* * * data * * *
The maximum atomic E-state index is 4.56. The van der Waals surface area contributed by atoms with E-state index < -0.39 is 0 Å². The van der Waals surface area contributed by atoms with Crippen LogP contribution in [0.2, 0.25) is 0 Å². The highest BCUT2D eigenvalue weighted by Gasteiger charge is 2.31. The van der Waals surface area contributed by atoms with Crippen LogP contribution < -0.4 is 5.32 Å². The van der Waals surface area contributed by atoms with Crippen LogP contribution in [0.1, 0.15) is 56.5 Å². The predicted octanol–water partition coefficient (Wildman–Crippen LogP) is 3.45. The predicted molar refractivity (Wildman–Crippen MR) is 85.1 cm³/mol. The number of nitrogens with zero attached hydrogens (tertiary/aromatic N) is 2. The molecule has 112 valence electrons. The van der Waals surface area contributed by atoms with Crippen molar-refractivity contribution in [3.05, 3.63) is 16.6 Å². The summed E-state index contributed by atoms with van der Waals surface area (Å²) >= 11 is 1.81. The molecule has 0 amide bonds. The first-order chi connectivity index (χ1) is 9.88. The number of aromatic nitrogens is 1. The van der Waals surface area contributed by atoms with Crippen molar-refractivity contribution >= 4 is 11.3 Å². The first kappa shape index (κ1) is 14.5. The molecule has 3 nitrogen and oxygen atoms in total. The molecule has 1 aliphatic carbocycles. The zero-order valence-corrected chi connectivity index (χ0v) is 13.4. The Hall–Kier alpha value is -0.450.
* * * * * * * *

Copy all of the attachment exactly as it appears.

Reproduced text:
The maximum atomic E-state index is 4.56. The van der Waals surface area contributed by atoms with E-state index < -0.39 is 0 Å². The van der Waals surface area contributed by atoms with Crippen LogP contribution in [0.2, 0.25) is 0 Å². The highest BCUT2D eigenvalue weighted by Gasteiger charge is 2.31. The van der Waals surface area contributed by atoms with Crippen LogP contribution < -0.4 is 5.32 Å². The van der Waals surface area contributed by atoms with Crippen LogP contribution in [0.1, 0.15) is 56.5 Å². The predicted octanol–water partition coefficient (Wildman–Crippen LogP) is 3.45. The predicted molar refractivity (Wildman–Crippen MR) is 85.1 cm³/mol. The number of nitrogens with zero attached hydrogens (tertiary/aromatic N) is 2. The molecule has 112 valence electrons. The van der Waals surface area contributed by atoms with Crippen molar-refractivity contribution in [3.05, 3.63) is 16.6 Å². The summed E-state index contributed by atoms with van der Waals surface area (Å²) >= 11 is 1.81. The molecule has 0 amide bonds. The first-order chi connectivity index (χ1) is 9.88. The number of aromatic nitrogens is 1. The van der Waals surface area contributed by atoms with Crippen molar-refractivity contribution >= 4 is 11.3 Å². The first kappa shape index (κ1) is 14.5. The molecule has 3 nitrogen and oxygen atoms in total. The molecule has 1 aliphatic carbocycles. The zero-order valence-corrected chi connectivity index (χ0v) is 13.4. The Hall–Kier alpha value is -0.450.